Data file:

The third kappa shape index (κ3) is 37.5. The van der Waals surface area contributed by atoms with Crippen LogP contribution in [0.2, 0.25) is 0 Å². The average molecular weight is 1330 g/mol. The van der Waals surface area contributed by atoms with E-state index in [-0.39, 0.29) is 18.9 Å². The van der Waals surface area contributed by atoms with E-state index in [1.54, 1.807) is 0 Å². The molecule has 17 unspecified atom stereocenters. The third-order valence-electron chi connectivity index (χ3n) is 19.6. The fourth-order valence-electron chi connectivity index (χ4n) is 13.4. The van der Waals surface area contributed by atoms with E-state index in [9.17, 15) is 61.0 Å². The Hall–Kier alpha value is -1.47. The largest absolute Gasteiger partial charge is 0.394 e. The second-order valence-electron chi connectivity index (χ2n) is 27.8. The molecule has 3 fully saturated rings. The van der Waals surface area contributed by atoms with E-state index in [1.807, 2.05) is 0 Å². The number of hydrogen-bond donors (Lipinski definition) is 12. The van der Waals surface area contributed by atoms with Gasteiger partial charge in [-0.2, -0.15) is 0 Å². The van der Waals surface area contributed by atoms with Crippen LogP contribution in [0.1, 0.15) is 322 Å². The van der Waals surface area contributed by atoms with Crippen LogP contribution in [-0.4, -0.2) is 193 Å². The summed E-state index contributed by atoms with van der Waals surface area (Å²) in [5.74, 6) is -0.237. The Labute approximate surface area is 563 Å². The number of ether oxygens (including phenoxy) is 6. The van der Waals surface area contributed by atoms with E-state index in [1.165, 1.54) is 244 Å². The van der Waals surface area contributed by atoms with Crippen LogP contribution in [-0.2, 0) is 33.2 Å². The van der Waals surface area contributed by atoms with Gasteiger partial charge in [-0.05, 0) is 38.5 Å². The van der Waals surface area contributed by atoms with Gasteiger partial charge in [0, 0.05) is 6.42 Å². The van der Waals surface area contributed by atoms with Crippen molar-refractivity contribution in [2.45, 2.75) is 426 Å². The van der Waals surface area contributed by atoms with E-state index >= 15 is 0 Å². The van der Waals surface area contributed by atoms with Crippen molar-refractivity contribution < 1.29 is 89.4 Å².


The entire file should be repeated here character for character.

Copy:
The third kappa shape index (κ3) is 37.5. The van der Waals surface area contributed by atoms with Crippen LogP contribution in [0.2, 0.25) is 0 Å². The average molecular weight is 1330 g/mol. The van der Waals surface area contributed by atoms with E-state index in [-0.39, 0.29) is 18.9 Å². The van der Waals surface area contributed by atoms with E-state index in [1.54, 1.807) is 0 Å². The molecule has 17 unspecified atom stereocenters. The third-order valence-electron chi connectivity index (χ3n) is 19.6. The fourth-order valence-electron chi connectivity index (χ4n) is 13.4. The van der Waals surface area contributed by atoms with E-state index in [9.17, 15) is 61.0 Å². The Hall–Kier alpha value is -1.47. The largest absolute Gasteiger partial charge is 0.394 e. The second-order valence-electron chi connectivity index (χ2n) is 27.8. The molecule has 3 fully saturated rings. The van der Waals surface area contributed by atoms with E-state index in [1.807, 2.05) is 0 Å². The number of hydrogen-bond donors (Lipinski definition) is 12. The van der Waals surface area contributed by atoms with Gasteiger partial charge in [-0.2, -0.15) is 0 Å². The van der Waals surface area contributed by atoms with Crippen LogP contribution in [0.1, 0.15) is 322 Å². The van der Waals surface area contributed by atoms with Crippen LogP contribution in [-0.4, -0.2) is 193 Å². The summed E-state index contributed by atoms with van der Waals surface area (Å²) in [5.74, 6) is -0.237. The Labute approximate surface area is 563 Å². The number of ether oxygens (including phenoxy) is 6. The van der Waals surface area contributed by atoms with E-state index in [1.165, 1.54) is 244 Å². The van der Waals surface area contributed by atoms with Crippen LogP contribution in [-0.2, 0) is 33.2 Å². The van der Waals surface area contributed by atoms with Gasteiger partial charge in [-0.05, 0) is 38.5 Å². The van der Waals surface area contributed by atoms with Gasteiger partial charge in [0, 0.05) is 6.42 Å². The van der Waals surface area contributed by atoms with Crippen molar-refractivity contribution in [2.45, 2.75) is 426 Å². The van der Waals surface area contributed by atoms with E-state index >= 15 is 0 Å². The van der Waals surface area contributed by atoms with Crippen molar-refractivity contribution < 1.29 is 89.4 Å².